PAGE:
Regulatory Information

regulatory-information

SAFed works in consultation with a wide variety governmental organisations, including:

Health and Safety Executive (HSE)

The Health and Safety Executive is governed by the Board and the Senior Management Team. The Board is chaired by Judith Hackitt CBE. It has nine members (appointed following consultation with representative groups: employers, employees, local authorities and others). The Senior Management Team has twelve members. The members hold key positions in HSE including Directors of Divisions, Chief Executives and Legal Advisor.  The Board, alongside local authorities, enforce the health and safety legislation. Other than fatal incidents, when under certain circumstances the police may investigate, the HSE have primacy over inspections and investigation of workplace incidents, but generally do so in liaison with the local authority. In the case of incidents involving fire, the Fire Brigade also have powers to investigate.

The HSE provide guidance documents and work with industry to facilitate industry good practice. SAFed works with the HSE on the publication of guidance, technical standards and interpretation of safety advice. For further information on the HSE, including guidance and advice documents can be obtained from their website at www.hse.gov.uk

Local Authorities

There are over 400 local authorities, who have responsibilities for enforcing Health and Safety legislation. They work with the HSE in inspecting premises and investigating workplace incidents and have similar powers to HSE inspectors. SAFed consults local authorities and provides advice on all inspection matters.

Legislation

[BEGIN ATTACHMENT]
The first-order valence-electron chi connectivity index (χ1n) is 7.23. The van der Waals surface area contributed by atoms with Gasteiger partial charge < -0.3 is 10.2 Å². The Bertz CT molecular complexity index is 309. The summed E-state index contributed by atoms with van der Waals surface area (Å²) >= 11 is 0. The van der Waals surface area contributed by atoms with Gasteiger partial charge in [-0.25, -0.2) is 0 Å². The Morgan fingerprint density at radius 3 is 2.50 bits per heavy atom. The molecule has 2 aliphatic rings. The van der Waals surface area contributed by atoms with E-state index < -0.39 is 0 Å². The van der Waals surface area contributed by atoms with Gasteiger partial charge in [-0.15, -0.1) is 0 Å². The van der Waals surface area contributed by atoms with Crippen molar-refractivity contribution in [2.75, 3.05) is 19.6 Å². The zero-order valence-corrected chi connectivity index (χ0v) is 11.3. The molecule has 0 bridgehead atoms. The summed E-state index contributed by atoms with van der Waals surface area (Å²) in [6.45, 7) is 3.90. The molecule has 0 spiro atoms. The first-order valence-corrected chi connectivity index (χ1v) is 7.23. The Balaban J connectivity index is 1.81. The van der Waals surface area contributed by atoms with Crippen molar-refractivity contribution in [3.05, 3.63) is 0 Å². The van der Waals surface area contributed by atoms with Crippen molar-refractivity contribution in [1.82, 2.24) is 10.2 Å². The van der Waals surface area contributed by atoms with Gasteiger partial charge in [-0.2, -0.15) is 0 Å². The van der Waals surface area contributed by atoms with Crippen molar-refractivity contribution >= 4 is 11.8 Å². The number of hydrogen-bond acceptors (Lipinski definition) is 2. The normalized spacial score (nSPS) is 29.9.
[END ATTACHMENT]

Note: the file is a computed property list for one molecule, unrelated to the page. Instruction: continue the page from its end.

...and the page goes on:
Health and safety legislation in the UK is made under the power of various Acts of Health and Safety at Work etc Act 1974 (HSW) Act is the main Act which allows the HSE to bring in new legislation as appropriate. Some legislation is derived from European Directives which have been agreed by all European Union (EU) Member States.

SAFed provides input to the consultation process with the HSE on Regulations before they are approved and passed to Parliament. Current regulations include:

  • The Management of Health and Safety at Work Regulations 1999 (SI 1999/3242) (EC Directive 89/391/EEC)
  • Safe Use of Work Equipment, Provision and Use of Work Equipment Regulations 1998 (SI 1998/2306) (EC Directive 89/655/EEC)
  • Manual Handling Operations Regulations 1992 (SI 1992/2793) (EC Directive 90/269/EEC)
  • Control of Substances Hazardous to Health Regulations 2002 (as amended) (SI 2002/2677)
  • Workplace (Health, Safety and Welfare) Regulations 1992 (SI 1992/3004) (EC Directive 89/654/EEC)
  • Pressure Systems Safety Regulations 2000 (SI 2000/128)
  • Lifting Operations and Lifting Equipment Regulations 1998 (SI 1998/2307)
  • Personal Protective Equipment at Work Regulations 1992 (SI 1992/2966) (EC Directive 89/656/EEC)
  • Health and Safety (Display Screen Equipment) Regulations 1992 (SI 1992/2792) (EC Directive 90/270/EEC)

HSE also produce Approved Codes of Practice (ACOPs) to accompany the regulations and these have a special legal status. In general, compliance with the ACOP is taken as satisfying the legal responsibilities, although this is not mandatory providing an equally valid approach to meeting the requirements can be demonstrated. The Approved Codes of Practice can be ordered on-line at HSE Books or can be viewed full text at HSE Direct (please note this is a chargable service).